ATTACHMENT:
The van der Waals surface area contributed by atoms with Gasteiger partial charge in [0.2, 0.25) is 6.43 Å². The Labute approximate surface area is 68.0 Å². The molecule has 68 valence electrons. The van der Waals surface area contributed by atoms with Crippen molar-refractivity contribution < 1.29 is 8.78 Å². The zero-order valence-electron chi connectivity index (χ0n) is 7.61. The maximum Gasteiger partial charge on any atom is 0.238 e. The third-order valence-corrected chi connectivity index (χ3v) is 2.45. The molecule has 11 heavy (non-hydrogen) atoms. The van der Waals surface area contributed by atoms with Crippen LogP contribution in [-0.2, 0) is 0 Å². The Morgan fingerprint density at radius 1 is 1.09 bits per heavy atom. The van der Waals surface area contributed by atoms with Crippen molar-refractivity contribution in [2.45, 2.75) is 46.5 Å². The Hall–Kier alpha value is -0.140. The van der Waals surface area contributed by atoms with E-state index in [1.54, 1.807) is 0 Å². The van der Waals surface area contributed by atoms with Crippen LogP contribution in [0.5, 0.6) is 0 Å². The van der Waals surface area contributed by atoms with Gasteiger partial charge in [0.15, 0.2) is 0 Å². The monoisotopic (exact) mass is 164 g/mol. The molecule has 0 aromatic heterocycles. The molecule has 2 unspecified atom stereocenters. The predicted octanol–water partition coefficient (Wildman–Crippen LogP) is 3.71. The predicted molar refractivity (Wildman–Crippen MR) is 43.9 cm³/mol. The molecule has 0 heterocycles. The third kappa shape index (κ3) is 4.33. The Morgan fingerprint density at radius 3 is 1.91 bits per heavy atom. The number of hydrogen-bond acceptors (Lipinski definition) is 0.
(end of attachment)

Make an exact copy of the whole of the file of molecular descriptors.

The van der Waals surface area contributed by atoms with Gasteiger partial charge in [0.2, 0.25) is 6.43 Å². The Labute approximate surface area is 68.0 Å². The molecule has 68 valence electrons. The van der Waals surface area contributed by atoms with Crippen molar-refractivity contribution < 1.29 is 8.78 Å². The zero-order valence-electron chi connectivity index (χ0n) is 7.61. The maximum Gasteiger partial charge on any atom is 0.238 e. The third-order valence-corrected chi connectivity index (χ3v) is 2.45. The molecule has 11 heavy (non-hydrogen) atoms. The van der Waals surface area contributed by atoms with Crippen LogP contribution in [-0.2, 0) is 0 Å². The Morgan fingerprint density at radius 1 is 1.09 bits per heavy atom. The van der Waals surface area contributed by atoms with Crippen molar-refractivity contribution in [2.45, 2.75) is 46.5 Å². The Hall–Kier alpha value is -0.140. The van der Waals surface area contributed by atoms with E-state index in [1.54, 1.807) is 0 Å². The van der Waals surface area contributed by atoms with Crippen LogP contribution in [0.5, 0.6) is 0 Å². The van der Waals surface area contributed by atoms with Gasteiger partial charge in [0.15, 0.2) is 0 Å². The monoisotopic (exact) mass is 164 g/mol. The molecule has 0 aromatic heterocycles. The molecule has 2 unspecified atom stereocenters. The predicted octanol–water partition coefficient (Wildman–Crippen LogP) is 3.71. The predicted molar refractivity (Wildman–Crippen MR) is 43.9 cm³/mol. The molecule has 0 heterocycles. The third kappa shape index (κ3) is 4.33. The Morgan fingerprint density at radius 3 is 1.91 bits per heavy atom. The number of hydrogen-bond acceptors (Lipinski definition) is 0.